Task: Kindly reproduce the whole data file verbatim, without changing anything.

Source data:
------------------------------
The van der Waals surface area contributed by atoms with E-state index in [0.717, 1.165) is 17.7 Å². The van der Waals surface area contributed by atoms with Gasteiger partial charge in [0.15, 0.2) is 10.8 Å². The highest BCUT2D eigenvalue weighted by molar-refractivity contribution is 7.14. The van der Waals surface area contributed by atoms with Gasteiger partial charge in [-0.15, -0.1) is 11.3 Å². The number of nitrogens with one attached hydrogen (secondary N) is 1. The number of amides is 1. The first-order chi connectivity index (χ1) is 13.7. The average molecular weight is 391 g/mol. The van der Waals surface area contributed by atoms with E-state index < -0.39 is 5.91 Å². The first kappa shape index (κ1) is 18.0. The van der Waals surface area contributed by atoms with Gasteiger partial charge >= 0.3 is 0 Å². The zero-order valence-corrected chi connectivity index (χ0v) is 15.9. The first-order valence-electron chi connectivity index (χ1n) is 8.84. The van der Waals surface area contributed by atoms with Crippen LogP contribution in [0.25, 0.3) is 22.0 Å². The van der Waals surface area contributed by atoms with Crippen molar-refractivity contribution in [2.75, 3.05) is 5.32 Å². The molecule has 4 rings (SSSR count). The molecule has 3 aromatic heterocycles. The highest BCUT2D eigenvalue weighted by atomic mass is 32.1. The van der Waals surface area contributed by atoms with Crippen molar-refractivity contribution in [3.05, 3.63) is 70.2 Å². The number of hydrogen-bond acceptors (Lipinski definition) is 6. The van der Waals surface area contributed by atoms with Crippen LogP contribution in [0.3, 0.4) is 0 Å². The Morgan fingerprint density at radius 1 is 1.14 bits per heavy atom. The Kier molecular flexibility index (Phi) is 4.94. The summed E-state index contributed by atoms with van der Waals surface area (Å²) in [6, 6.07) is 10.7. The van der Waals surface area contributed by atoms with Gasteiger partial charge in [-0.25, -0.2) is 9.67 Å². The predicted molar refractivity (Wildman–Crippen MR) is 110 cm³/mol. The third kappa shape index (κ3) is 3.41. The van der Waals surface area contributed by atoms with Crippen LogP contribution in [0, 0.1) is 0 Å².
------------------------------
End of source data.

The van der Waals surface area contributed by atoms with E-state index in [0.717, 1.165) is 17.7 Å². The van der Waals surface area contributed by atoms with Gasteiger partial charge in [0.15, 0.2) is 10.8 Å². The highest BCUT2D eigenvalue weighted by molar-refractivity contribution is 7.14. The van der Waals surface area contributed by atoms with Gasteiger partial charge in [-0.15, -0.1) is 11.3 Å². The number of nitrogens with one attached hydrogen (secondary N) is 1. The number of amides is 1. The first-order chi connectivity index (χ1) is 13.7. The average molecular weight is 391 g/mol. The van der Waals surface area contributed by atoms with E-state index < -0.39 is 5.91 Å². The first kappa shape index (κ1) is 18.0. The van der Waals surface area contributed by atoms with Gasteiger partial charge >= 0.3 is 0 Å². The zero-order valence-corrected chi connectivity index (χ0v) is 15.9. The first-order valence-electron chi connectivity index (χ1n) is 8.84. The van der Waals surface area contributed by atoms with Crippen LogP contribution in [0.25, 0.3) is 22.0 Å². The van der Waals surface area contributed by atoms with Crippen molar-refractivity contribution in [2.75, 3.05) is 5.32 Å². The molecule has 4 rings (SSSR count). The molecule has 3 aromatic heterocycles. The highest BCUT2D eigenvalue weighted by atomic mass is 32.1. The van der Waals surface area contributed by atoms with Crippen molar-refractivity contribution in [3.05, 3.63) is 70.2 Å². The number of hydrogen-bond acceptors (Lipinski definition) is 6. The van der Waals surface area contributed by atoms with Crippen LogP contribution in [0.3, 0.4) is 0 Å². The Morgan fingerprint density at radius 1 is 1.14 bits per heavy atom. The Kier molecular flexibility index (Phi) is 4.94. The summed E-state index contributed by atoms with van der Waals surface area (Å²) in [6, 6.07) is 10.7. The van der Waals surface area contributed by atoms with Gasteiger partial charge in [-0.25, -0.2) is 9.67 Å². The predicted molar refractivity (Wildman–Crippen MR) is 110 cm³/mol. The third kappa shape index (κ3) is 3.41. The van der Waals surface area contributed by atoms with Crippen LogP contribution in [0, 0.1) is 0 Å².